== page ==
• The coloration of the leather: the soft smooth scales of crocodile and alligator take up the dye in a very homogenous and even way. Caiman is rougher and the dye shows up the natural wrinkles, so the coloring is likely to be uneven and sometimes even splotchy.
  • The horned scales on the back: at the back of the neck on all three animals is an area of horned or bumpy scales. This leather is often used as a feature on wallets and bags and you can tell which animal the leather comes from , by the distribution of the scales. Alligator horned scales form the pattern 2-2-2; crocodile are in the design 4-2; the caiman pattern is 4-4-2.


Any crocodile bag that has been imported from another country will come with CITES documents that give all the details of the animal species the leather comes from, the number of skins used to produce the bag and the provenance of the skins. If the bag is being sold within the country it was made in, it might not come with these documents but any reputable retailer should still be able to give you detailed information about the leather and its provenance. Ask lots of questions before buying your bag.

As you will have gather from the above, when you are looking at a bag to ascertain its authenticity, it is important to be able to hold it in your hands, to get an impression of the feel of the leather, its softness and pliability. If you are buying a crocodile bag from a photo, only buy from a reputable company that specializes in exotic leather, so you can be sure of buying a top quality crocodile leather that has been expertly tanned and has certificates to prove its provenance. That way you will get a genuine top quality crocodile handbag that you will be able to enjoy for many years.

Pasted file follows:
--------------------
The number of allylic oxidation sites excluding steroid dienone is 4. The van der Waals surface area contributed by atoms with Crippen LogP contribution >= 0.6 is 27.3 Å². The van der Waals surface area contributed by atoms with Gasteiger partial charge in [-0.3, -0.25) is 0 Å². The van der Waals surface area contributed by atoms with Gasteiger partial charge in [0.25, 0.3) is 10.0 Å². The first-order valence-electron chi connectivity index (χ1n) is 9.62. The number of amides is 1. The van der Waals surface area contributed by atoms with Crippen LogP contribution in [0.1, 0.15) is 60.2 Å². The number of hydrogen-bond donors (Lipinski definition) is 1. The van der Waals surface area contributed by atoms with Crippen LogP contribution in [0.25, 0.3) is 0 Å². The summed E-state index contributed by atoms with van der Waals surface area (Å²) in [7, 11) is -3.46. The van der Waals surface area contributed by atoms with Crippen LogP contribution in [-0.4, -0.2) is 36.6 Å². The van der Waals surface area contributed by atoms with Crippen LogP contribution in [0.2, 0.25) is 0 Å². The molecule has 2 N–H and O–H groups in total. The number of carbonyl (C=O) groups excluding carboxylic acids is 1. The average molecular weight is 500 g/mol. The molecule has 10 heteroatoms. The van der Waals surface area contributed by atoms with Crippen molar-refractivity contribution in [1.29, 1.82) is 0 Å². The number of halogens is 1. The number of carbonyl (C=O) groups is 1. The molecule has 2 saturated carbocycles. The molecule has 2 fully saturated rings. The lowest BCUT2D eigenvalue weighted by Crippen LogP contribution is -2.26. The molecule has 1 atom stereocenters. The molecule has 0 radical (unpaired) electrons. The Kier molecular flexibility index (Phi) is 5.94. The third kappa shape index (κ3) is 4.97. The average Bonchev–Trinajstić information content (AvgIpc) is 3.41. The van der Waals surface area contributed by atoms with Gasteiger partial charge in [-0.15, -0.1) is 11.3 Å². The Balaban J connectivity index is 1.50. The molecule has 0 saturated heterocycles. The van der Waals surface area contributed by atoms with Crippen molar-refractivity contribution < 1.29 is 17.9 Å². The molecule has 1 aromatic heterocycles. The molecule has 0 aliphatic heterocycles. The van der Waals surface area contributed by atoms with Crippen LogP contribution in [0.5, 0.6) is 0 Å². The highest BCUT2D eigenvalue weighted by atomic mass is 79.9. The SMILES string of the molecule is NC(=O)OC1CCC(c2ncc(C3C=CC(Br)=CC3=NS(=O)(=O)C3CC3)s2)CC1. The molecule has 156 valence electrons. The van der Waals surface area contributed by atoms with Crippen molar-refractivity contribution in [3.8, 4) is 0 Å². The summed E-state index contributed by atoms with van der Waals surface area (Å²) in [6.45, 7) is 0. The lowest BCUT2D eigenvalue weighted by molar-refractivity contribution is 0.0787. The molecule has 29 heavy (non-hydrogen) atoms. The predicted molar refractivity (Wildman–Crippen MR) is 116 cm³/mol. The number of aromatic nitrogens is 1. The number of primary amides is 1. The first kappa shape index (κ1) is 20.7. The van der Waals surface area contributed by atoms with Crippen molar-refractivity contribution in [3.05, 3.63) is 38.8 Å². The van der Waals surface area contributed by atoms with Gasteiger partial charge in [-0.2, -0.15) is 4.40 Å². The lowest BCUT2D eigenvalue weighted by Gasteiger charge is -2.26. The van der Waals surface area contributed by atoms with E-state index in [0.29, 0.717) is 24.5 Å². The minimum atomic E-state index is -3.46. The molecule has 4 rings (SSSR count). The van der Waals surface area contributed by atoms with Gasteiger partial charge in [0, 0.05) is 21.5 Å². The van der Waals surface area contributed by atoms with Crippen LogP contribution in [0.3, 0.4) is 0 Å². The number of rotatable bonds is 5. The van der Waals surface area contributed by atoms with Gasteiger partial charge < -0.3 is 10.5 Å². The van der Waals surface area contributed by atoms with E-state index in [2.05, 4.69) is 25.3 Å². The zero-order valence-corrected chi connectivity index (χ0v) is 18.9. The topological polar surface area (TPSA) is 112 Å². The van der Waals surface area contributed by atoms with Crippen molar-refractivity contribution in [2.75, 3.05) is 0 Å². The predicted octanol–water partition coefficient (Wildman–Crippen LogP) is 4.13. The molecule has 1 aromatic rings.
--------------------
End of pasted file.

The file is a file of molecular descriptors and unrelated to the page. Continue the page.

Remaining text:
For a fuller, more detailed version of this article read How to tell if your handbag is made of genuine crocodile leather on our Gleni website.

Related Posts

  • Cocco-Ligator (Ligator croc) – what does this mean exactly?
    The questions that we are most frequently asked by our customers, even though our site does explain in detail, are the following: What does Ligator Croc or Cocco-Ligator mean? Is it genuine crocodile...
  • Gleni – always full of new ideas and surprises!
    The air here at Gleni is sparkling with energy… as a series of new ideas and future projects are taking shape. We’ve kept quiet about them till now to allow all those working on them time to define the smallest...
  • Exotic leather: a must for the fall-winter season 2012-13
    Winter this year brings a welcome reprise that, we are sure, will gladden the heart of every woman who loves luxury and refined accessories that express her strong and dynamic personality. While previous...
  • LineaPelle for Fall/Winter 2013-14: the best of the leather sector
    The Italian leather sector continues to affirm its position among the top Italian manufacturing sectors, where the Made in Italy process excels: and from October 9th to 11th, leather was the focus of the long awaited...
  • The new Gleni collection 2012
    A refined and elegant style for an accessory that is always in vogue. Summer is just around the corner and with it women’s hearts dream of a new and fresh look, to enjoy the summer season full of fun in great...

Filled Under: Hot FAQ, THE GLENI DIARY

Tags: crocodile leather, exotic leather

If you found this page useful, consider linking to it.
Simply copy and paste the code below into your web site (Ctrl+C to copy)
It will look like this: Is your handbag genuine crocodile or alligator? How to tell…

Leave a Reply

(Comments will be accept only if in english language, if pertinent to the post and with valid arguments.)

SEO Powered by Platinum SEO from Techblissonline